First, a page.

Special Features

Cebu Maternity Hospital, 100-year legacy of prominent women in Cebu



CEBU CITY – The Cebu Puericulture Center and Maternity House Inc., (CPCMHI) more commonly known as Cebu Maternity Hospital turns 100 year old on September 28 this year, a century of legacy of the prominent and civic-minded women in Cebu that voluntarily came together and founded the first Cebu Woman’s Club (CWC) in 1918.

Founded by Filicisima Najarro-Jerez, Carmen Rallos and Maria Rallos, the goal of CWC then was to share and serve the underprivileged women and children in Cebu and the neighboring islands by setting up puericulture centers in Parian, San Nicolas, Pardo and Mabolo.

According to Teresita Manguerra, a CPCMHI board of trustee that she and most of the members of the board are here because of their grandparents or parents that handed over to the next generations the legacy of running this institution.

Board of trustee Florencia Streegan narrated that in 1920 the patients at the puericulture centers increased so much that prompted the club to build a maternity house that was first established in Fort San Pedro which offered pre and post-natal and assisting normal deliveries.

Dr. Ma. Cristina Senerpeda, CPCMHI president said, the Cebu maternity Hospital is the only non-profit institution in Cebu that actively promotes women’s rights to education and quality healthcare as well as promoting newborn health.

“The hospital has been consistently providing educational and healthcare services for women and neonates in the Visayas region. We have provided subsidized and free healthcare and delivery services to probably more than 500,000 women and children since 1922,” Senerpeda said.

In a press conference on August 23 at the Laguna Garden Café with the CPCMHI board of directors/trustees, women power was palpable as the younger generations of the prominent names in Cebu such as the Jerezes, Sottos, Villalons, Osmenas, Renners, Escanos, and others hugged the history of the institution and the many stories that capture a century of maternal and child care.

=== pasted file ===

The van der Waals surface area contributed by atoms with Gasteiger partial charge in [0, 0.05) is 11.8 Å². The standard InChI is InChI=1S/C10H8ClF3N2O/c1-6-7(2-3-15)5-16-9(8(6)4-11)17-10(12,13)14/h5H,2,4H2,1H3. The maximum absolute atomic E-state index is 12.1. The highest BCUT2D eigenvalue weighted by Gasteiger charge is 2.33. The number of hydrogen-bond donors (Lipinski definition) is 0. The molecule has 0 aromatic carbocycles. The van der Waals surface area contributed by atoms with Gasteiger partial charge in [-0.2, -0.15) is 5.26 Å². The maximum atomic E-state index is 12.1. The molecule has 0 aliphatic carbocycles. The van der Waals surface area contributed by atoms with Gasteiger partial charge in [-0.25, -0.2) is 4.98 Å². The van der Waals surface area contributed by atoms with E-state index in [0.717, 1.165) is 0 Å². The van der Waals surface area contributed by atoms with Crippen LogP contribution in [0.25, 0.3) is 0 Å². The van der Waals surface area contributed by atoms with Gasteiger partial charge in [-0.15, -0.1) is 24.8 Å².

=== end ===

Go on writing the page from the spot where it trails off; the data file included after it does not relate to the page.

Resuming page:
Streegan said that in 1926 another milestone was celebrated when the School of Midwifery was founded under the guidance of principal Felicidad Ybanez with 14 pioneering graduates from the school. The Hospital and the School were closed during the war.

Ma. Lourdes Jereza said that they hope to reestablish the School of Midwifery which was reopened in 1955 but closed again during the pandemic.  “Drawing plans and discussions are now ongoing for the re-establishment of the school with new and updated curriculum,” she added.

Today, the CPCMHI continues to be the venue for prioritizing women and children through healthcare and education specifically promoting women’s reproductive health, newborn health and women’s education.

Its services include nursing service, Labor/delivery/operating rooms; special care unit, out-patient/laboratory departments, pharmacy and ambulance service.

For its 100th anniversary, a host of activities are lined up for September including pre-natal check up for pregnant women, women with gynecological concerns, pap smear and screening for cervical cancer and other problems.

Senerpeda added that there are other events to highlight the hospitals’ 100th year and the presentation of its new logo that symbolizes maternal and child health care.